www.caninehealthfoundation.org

Principal Investigator: Dr. Edward B Breitschwerdt, DVM; North Carolina State University
Speaker: Dr. Edward B. Breitschwerdt, DVM, DACVIM, Professor of Medicine and Infectious Diseases, College of Veterinary Medicine, NCSU Dr. Ed Breitschwerdt, a specialist in internal medicine and infectious disease at North Carolina State University has received funding from the AKC Canine Health Foundation for various infectious diseases including Bartonella spp. In this podcast, Dr. Breitschwerdt describes several common tick borne illness, including Rocky Mountain Spotted Fever, Ehrlichiosis and Lyme Disease. Dr. Breitschwerdt also shares the symptoms to watch for and what treatments are available.


Bartonella is Everywhere, So Why Don’t We Know More About It? | North Carolina Health News

www.northcarolinahealthnews.org [cached]

Ed Breitschwerdt, a professor of veterinary sciences at North Carolina State University, keeps waiting for the tipping point.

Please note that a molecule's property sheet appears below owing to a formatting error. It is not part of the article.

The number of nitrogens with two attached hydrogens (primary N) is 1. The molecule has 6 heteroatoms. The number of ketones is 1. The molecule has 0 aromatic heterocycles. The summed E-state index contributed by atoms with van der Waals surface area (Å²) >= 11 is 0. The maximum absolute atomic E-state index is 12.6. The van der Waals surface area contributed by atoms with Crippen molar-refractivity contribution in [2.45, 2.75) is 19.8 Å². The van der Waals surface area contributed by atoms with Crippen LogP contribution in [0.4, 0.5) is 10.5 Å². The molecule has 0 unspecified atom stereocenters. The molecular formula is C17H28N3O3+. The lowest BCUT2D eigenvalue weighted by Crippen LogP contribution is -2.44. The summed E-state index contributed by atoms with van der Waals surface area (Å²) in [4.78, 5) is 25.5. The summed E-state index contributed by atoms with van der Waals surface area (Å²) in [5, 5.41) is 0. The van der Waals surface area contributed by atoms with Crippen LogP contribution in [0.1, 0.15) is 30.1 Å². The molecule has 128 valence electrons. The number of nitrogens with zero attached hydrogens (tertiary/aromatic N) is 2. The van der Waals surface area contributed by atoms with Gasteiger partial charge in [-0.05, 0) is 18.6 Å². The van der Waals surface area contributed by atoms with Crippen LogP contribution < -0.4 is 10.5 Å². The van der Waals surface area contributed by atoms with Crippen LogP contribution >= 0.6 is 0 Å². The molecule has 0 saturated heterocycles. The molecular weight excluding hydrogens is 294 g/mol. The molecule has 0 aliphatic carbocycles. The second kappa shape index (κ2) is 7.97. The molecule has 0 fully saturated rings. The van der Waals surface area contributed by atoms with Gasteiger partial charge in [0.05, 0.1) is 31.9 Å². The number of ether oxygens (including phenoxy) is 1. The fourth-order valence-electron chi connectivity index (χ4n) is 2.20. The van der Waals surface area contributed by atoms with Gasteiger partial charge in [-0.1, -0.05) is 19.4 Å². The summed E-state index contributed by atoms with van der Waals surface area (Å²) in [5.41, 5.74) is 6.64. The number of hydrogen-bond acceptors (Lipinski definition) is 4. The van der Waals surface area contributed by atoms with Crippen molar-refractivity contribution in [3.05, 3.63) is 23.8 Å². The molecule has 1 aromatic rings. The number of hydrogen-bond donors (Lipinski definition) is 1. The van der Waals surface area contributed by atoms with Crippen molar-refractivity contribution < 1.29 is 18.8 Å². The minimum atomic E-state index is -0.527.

For the last 30 years, Breitschwerdt has been studying Bartonella, a genus of bacteria found in animals, ticks and humans. "It's frustrating," said Breitschwerdt. Though people have known of cat scratch disease - the most public of the human diseases caused by Bartonella infection - for more than 100 years, Breitschwerdt said he's convinced that Bartonella is the stealth cause of many neurological, inflammatory and chronic diseases in humans. And, unlike Lyme disease, another tick-borne illness that can cause an array of distressing symptoms, Bartonella is right in the backyard of most North Carolinians. "It's a medically important bacteria in animals and humans in the state. If you took every stray cat along the coast of North Carolina, three quarters of them would have Bartonella," said Breitschwerdt. "That's because the bacteria is commonly transmitted to animals by fleas." He said that, historically, vets have considered common cat flea a nuisance but have under-appreciated it as a disease vector. For several years, Breitschwerdt has seen all sorts of animals and mites, ticks, fleas and even spiders test positive for Bartonella. "Animals are the primary reservoir for the Bartonella species," he said. Breitschwerdt has worked with the One Health Commission, a collective that looks at the links between environmental, human and animal health. Though his professional and personal life has been guided by his care for animals, his most recent work is geared towards detecting and treating Bartonella infection in humans. The recovery process The Hoppers contacted Breitschwerdt at a fortunate time: He was developing new human diagnostic method for Bartonella. "You cannot float humans or horses in enough Doxycycline to kill this bacteria," said Breitschwerdt. Dr. Ed Breitschwerdt has found himself on the front lines of an epidemic no one has heard of. Dr. Ed Breitschwerdt has found himself on the front lines of an epidemic no one has heard of. Image courtesy NCSU. "People are tested several times, but Bartonella can hide in the body," Breitschwerdt said. "I often talk with veterinarians who have these vague complaints - who say they've been sick for weeks or months," said Breitschwerdt. Many of the vets receive diagnoses of Lyme disease, chronic fatigue, rheumatoid arthritis, or are sent to a psychiatrist and told their symptoms are untreated depression. But Breitschwerdt cautions them to get tested for Bartonella. Breitschwerdt has ventured into industry with Galaxy Diagnostics, a company he founded to offer Bartonella testing kits to doctors. The determination of Dr. Breitschwerdt and his research and assistance and kindness by Julie were a much needed ray of hope during a frightening time. Great article and side note Dr. Breitschwerdt is very approachable and helpful. I don't live in North Carolina - I am in Texas and he answered all emails personally.